The ANAO recognises the difficulty in developing an overall debt prevention indicator(s). However, in pursuing its practical debt prevention activities, there would be benefit in DEEWR measuring the effectiveness of the activities against their objectives in order to provide an assurance on DEEWR's ability to prevent debt within its payment programs. Given DEEWR and FaHCSIA are adopting different approaches to measuring the impact of debt prevention activities, the ANAO considers that there would also be benefit in the departments sharing their experiences with a view to understanding and learning from the risks and benefits of each approach.

Centrelink had undertaken three customer service surveys during 2004–05. However, the ANAO notes the last survey was undertaken in 2005. The ANAO considers that there would be benefit in Centrelink periodically undertaking further monitoring, whether through similar surveys or other available means, to update its knowledge about customer views on debt management customer service and to identify further opportunities to improve its service delivery.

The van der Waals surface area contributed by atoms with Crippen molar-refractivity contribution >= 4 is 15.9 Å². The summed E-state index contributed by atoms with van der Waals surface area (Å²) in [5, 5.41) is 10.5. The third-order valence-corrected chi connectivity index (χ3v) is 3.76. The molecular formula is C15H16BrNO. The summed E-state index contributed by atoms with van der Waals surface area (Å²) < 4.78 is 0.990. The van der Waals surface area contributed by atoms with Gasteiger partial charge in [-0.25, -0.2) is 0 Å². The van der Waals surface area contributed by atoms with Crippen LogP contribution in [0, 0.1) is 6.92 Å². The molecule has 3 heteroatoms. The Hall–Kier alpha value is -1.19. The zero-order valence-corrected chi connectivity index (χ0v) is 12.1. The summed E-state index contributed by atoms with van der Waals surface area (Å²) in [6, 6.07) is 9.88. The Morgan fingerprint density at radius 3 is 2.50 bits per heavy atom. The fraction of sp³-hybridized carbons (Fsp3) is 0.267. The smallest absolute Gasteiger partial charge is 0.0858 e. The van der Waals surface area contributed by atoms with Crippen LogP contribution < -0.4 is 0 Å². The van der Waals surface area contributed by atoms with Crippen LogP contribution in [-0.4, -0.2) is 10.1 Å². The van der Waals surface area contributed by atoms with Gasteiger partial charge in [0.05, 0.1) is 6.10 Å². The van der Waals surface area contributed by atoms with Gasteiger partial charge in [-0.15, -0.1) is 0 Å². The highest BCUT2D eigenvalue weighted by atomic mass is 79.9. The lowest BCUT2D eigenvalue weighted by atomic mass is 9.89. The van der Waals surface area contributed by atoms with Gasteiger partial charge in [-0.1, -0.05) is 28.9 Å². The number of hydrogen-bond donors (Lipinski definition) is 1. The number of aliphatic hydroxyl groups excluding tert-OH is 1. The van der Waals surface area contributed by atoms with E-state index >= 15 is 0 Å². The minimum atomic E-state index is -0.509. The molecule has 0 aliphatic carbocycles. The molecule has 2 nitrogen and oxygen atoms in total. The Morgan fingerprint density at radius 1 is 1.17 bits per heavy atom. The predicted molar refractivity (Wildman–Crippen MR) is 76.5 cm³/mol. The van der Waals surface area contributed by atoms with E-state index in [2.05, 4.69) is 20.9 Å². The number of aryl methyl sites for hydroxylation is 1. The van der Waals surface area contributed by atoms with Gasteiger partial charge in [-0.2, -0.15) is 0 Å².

Chapter 4 - Debt Prevention
Recommendations made in the 2004–05 audit and JCPAA inquiry, and agency responses 

Finding

Centrelink had implemented these Recommendations. However, the ANAO noted that further improvements were required by Centrelink to allow the full impact of the Recommendations to be realised.

Operational debt prevention activities

Centrelink's main causes of customer debt continued to be under-declared or undeclared income, which accounted for 56 per cent of the number of debts raised, and 48 per cent of the value of debts raised during 2006–07. Qualification7 (eligibility to receive the entitlement) is the second major cause of debt in terms of value accounting for 14 per cent of the value of debts raised during 2006–07.

A key component of Centrelink's Debt Servicing Strategy 2007–2010 is to ‘minimise customer debt by building it [debt prevention] into standard customer service delivery so that debt prevention operates as part of mainstream customer service.'8 Centrelink reviewed its debt prevention activities in 2005 and, as a result, restructured its internal operations to allow the integration of debt prevention into the Business Integrity business line.